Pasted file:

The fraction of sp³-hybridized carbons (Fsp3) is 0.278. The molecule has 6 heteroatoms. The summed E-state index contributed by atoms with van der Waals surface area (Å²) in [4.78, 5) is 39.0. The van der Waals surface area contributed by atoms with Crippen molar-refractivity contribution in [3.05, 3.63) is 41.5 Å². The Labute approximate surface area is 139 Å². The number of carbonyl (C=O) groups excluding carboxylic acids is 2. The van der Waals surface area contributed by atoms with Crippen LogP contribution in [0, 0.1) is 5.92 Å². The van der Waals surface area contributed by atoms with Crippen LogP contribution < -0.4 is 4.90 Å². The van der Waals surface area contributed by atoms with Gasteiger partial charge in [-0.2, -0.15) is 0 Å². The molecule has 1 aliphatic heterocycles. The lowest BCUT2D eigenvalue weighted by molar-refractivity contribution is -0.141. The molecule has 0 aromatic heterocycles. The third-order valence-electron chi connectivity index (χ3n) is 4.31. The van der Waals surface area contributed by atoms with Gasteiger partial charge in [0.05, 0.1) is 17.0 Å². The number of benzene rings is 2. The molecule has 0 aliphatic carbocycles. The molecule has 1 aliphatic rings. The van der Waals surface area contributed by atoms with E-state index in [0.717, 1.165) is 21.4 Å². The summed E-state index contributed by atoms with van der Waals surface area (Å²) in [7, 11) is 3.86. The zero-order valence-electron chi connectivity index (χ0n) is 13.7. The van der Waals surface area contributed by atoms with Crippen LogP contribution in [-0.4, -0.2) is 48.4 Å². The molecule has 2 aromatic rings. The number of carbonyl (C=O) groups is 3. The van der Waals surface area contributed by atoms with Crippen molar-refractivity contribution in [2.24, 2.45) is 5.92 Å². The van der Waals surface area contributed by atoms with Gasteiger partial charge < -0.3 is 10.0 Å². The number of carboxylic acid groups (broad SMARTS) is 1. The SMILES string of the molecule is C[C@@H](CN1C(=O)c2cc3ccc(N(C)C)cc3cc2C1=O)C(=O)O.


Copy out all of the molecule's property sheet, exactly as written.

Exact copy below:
The fraction of sp³-hybridized carbons (Fsp3) is 0.278. The molecule has 6 heteroatoms. The summed E-state index contributed by atoms with van der Waals surface area (Å²) in [4.78, 5) is 39.0. The van der Waals surface area contributed by atoms with Crippen molar-refractivity contribution in [3.05, 3.63) is 41.5 Å². The Labute approximate surface area is 139 Å². The number of carbonyl (C=O) groups excluding carboxylic acids is 2. The van der Waals surface area contributed by atoms with Crippen LogP contribution in [0, 0.1) is 5.92 Å². The van der Waals surface area contributed by atoms with Crippen LogP contribution < -0.4 is 4.90 Å². The van der Waals surface area contributed by atoms with Gasteiger partial charge in [-0.2, -0.15) is 0 Å². The molecule has 1 aliphatic heterocycles. The lowest BCUT2D eigenvalue weighted by molar-refractivity contribution is -0.141. The molecule has 0 aromatic heterocycles. The third-order valence-electron chi connectivity index (χ3n) is 4.31. The van der Waals surface area contributed by atoms with Gasteiger partial charge in [0.05, 0.1) is 17.0 Å². The number of benzene rings is 2. The molecule has 0 aliphatic carbocycles. The molecule has 1 aliphatic rings. The van der Waals surface area contributed by atoms with E-state index in [0.717, 1.165) is 21.4 Å². The summed E-state index contributed by atoms with van der Waals surface area (Å²) in [7, 11) is 3.86. The zero-order valence-electron chi connectivity index (χ0n) is 13.7. The van der Waals surface area contributed by atoms with Crippen LogP contribution in [-0.4, -0.2) is 48.4 Å². The molecule has 2 aromatic rings. The number of carbonyl (C=O) groups is 3. The van der Waals surface area contributed by atoms with Crippen molar-refractivity contribution in [2.24, 2.45) is 5.92 Å². The van der Waals surface area contributed by atoms with Gasteiger partial charge < -0.3 is 10.0 Å². The number of carboxylic acid groups (broad SMARTS) is 1. The SMILES string of the molecule is C[C@@H](CN1C(=O)c2cc3ccc(N(C)C)cc3cc2C1=O)C(=O)O.